Normal aging is known to be associated with a degree of cognitive decline. Theories describing age-related cognitive changes differ in the level of specificity they ascribe to the aging effects. For instance, aging is thought to incorporate a general decline in speed of processing (Salthouse, 2000), which therefore has an overarching impact on performance by older adults. However, evidence for more specific decline in attention mechanisms has been extensively documented. First, it has been shown that older adults may have reduced inhibition, as they seem less susceptible to negative priming (where a previously ignored item tends to be inhibited when it subsequently becomes a target; Hasher, Stoltzfus, Zacks, & Rypma, 1991). Other more direct examples of reduced inhibition are demonstrated in tasks where participants are required to focus on a subset of the visual input throughout the experimental condition. For instance, when a series of faces and houses are presented consecutively and participants are asked to monitor only the faces or houses, older adults show a reduced capacity for suppressing the irrelevant stimuli (Gazzaley, Cooney, Rissman, & D'Esposito, 2005). Similarly, when the faces and houses are superimposed on one another, eliminating the effects of memory, older participants were shown to exhibit reduced inhibition for the irrelevant stimulus, which also resulted in increased recognition memory for the irrelevant items compared with young adults (Schmitz, Cheng, & De Rosa, 2010). A comparable behavioral effect has also been documented when older adults have been shown to encode and process irrelevant words that are presented together with relevant images (Campbell, Hasher, & Thomas, 2010). Indeed, such impaired inhibition is not tied to a specific visual attention paradigm or stimulus type and can be seen in visual search tasks, where there is an age-related decline in the ability of older adults to inhibit a subset of distractors (preview search; Kramer, Hahn, Irwin, & Theeuwes, 2000).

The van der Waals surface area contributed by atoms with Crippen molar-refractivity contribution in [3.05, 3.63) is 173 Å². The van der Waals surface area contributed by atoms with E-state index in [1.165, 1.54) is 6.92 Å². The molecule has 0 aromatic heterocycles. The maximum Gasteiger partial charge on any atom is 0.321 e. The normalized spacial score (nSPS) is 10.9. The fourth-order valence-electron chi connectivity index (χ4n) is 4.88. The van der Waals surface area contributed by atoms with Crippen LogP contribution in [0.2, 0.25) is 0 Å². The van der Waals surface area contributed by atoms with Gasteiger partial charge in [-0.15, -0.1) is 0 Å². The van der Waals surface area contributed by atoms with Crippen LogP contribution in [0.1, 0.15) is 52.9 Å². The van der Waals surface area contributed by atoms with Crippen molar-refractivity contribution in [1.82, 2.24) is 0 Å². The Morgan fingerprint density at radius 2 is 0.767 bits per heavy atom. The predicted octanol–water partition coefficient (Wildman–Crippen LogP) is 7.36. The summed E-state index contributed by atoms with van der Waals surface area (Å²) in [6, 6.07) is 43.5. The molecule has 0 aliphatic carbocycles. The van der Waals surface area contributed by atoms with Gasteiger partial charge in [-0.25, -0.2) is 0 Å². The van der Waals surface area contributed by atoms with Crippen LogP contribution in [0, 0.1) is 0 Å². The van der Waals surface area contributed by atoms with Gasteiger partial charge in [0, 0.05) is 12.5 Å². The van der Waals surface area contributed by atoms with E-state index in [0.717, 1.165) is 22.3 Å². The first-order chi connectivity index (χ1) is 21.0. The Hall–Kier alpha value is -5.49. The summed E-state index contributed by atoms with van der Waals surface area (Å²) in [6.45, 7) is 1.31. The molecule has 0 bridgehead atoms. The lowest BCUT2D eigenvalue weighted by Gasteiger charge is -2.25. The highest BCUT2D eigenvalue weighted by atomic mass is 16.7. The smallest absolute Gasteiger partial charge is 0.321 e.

These behavioral effects are also linked to reduced top-down modulation of brain-related activity representing target and distractor processes (Gazzaley et al., 2005). For instance, when “target” faces are superimposed on “distractor” houses, older adults show reduced tuning for the faces in the fusiform face area (FFA), while at the same time activation in the parahippocampal place area (PPA) for the house is more sensitive to bottom-up salience (Schmitz, Dixon, Anderson, & De Rosa, 2014). Similarly, while young adults show top-down modulation of steady state visually evoked potentials (SSVEP) when instructed to attend to one of two sets of random dot kinematograms based on their color, older adults show no such modulation (Quigley, Andersen, Schulze, Grunwald, & Muller, 2010). Interestingly, this reduced top-down modulation in perceptual areas in older adults is seemingly complemented by later increase in prefrontal activity, perhaps as a late compensatory mechanism driven by the lack of early top-down perceptual modulation (Quigley et al., 2010; Schmitz et al., 2010; Schmitz et al., 2014).